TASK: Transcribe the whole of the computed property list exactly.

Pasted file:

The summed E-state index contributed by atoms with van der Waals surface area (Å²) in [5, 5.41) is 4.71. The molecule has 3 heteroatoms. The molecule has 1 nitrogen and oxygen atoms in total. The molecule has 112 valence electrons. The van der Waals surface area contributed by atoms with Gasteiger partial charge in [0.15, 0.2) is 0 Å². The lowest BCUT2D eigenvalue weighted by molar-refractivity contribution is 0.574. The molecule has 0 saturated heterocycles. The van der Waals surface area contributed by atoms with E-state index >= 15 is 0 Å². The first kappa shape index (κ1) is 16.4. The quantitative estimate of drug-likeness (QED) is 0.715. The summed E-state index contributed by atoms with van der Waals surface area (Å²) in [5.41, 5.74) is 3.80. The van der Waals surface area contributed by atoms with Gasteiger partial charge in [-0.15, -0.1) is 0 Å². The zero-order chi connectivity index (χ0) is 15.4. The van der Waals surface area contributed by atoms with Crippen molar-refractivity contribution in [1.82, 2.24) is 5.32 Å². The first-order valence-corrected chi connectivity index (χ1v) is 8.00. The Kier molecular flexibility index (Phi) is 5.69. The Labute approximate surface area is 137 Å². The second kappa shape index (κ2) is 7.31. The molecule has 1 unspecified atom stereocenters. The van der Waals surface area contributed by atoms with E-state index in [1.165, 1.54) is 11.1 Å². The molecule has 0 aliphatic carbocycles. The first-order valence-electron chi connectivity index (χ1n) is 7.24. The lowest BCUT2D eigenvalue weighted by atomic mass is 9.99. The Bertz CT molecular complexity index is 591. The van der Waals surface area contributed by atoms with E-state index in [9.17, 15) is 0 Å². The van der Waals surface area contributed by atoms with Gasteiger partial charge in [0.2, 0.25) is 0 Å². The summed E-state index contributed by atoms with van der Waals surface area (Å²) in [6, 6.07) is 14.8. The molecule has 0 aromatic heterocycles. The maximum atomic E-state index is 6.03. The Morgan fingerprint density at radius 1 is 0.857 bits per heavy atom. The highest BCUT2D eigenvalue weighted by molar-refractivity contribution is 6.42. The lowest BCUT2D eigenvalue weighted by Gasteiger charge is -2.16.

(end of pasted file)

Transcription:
The summed E-state index contributed by atoms with van der Waals surface area (Å²) in [5, 5.41) is 4.71. The molecule has 3 heteroatoms. The molecule has 1 nitrogen and oxygen atoms in total. The molecule has 112 valence electrons. The van der Waals surface area contributed by atoms with Gasteiger partial charge in [0.15, 0.2) is 0 Å². The lowest BCUT2D eigenvalue weighted by molar-refractivity contribution is 0.574. The molecule has 0 saturated heterocycles. The van der Waals surface area contributed by atoms with E-state index >= 15 is 0 Å². The first kappa shape index (κ1) is 16.4. The quantitative estimate of drug-likeness (QED) is 0.715. The summed E-state index contributed by atoms with van der Waals surface area (Å²) in [5.41, 5.74) is 3.80. The van der Waals surface area contributed by atoms with Gasteiger partial charge in [-0.15, -0.1) is 0 Å². The zero-order chi connectivity index (χ0) is 15.4. The van der Waals surface area contributed by atoms with Crippen molar-refractivity contribution in [1.82, 2.24) is 5.32 Å². The first-order valence-corrected chi connectivity index (χ1v) is 8.00. The Kier molecular flexibility index (Phi) is 5.69. The Labute approximate surface area is 137 Å². The second kappa shape index (κ2) is 7.31. The molecule has 1 unspecified atom stereocenters. The van der Waals surface area contributed by atoms with E-state index in [1.165, 1.54) is 11.1 Å². The molecule has 0 aliphatic carbocycles. The first-order valence-electron chi connectivity index (χ1n) is 7.24. The lowest BCUT2D eigenvalue weighted by atomic mass is 9.99. The Bertz CT molecular complexity index is 591. The van der Waals surface area contributed by atoms with E-state index in [9.17, 15) is 0 Å². The van der Waals surface area contributed by atoms with Gasteiger partial charge in [0.2, 0.25) is 0 Å². The summed E-state index contributed by atoms with van der Waals surface area (Å²) in [6, 6.07) is 14.8. The molecule has 0 aromatic heterocycles. The maximum atomic E-state index is 6.03. The Morgan fingerprint density at radius 1 is 0.857 bits per heavy atom. The highest BCUT2D eigenvalue weighted by molar-refractivity contribution is 6.42. The lowest BCUT2D eigenvalue weighted by Gasteiger charge is -2.16.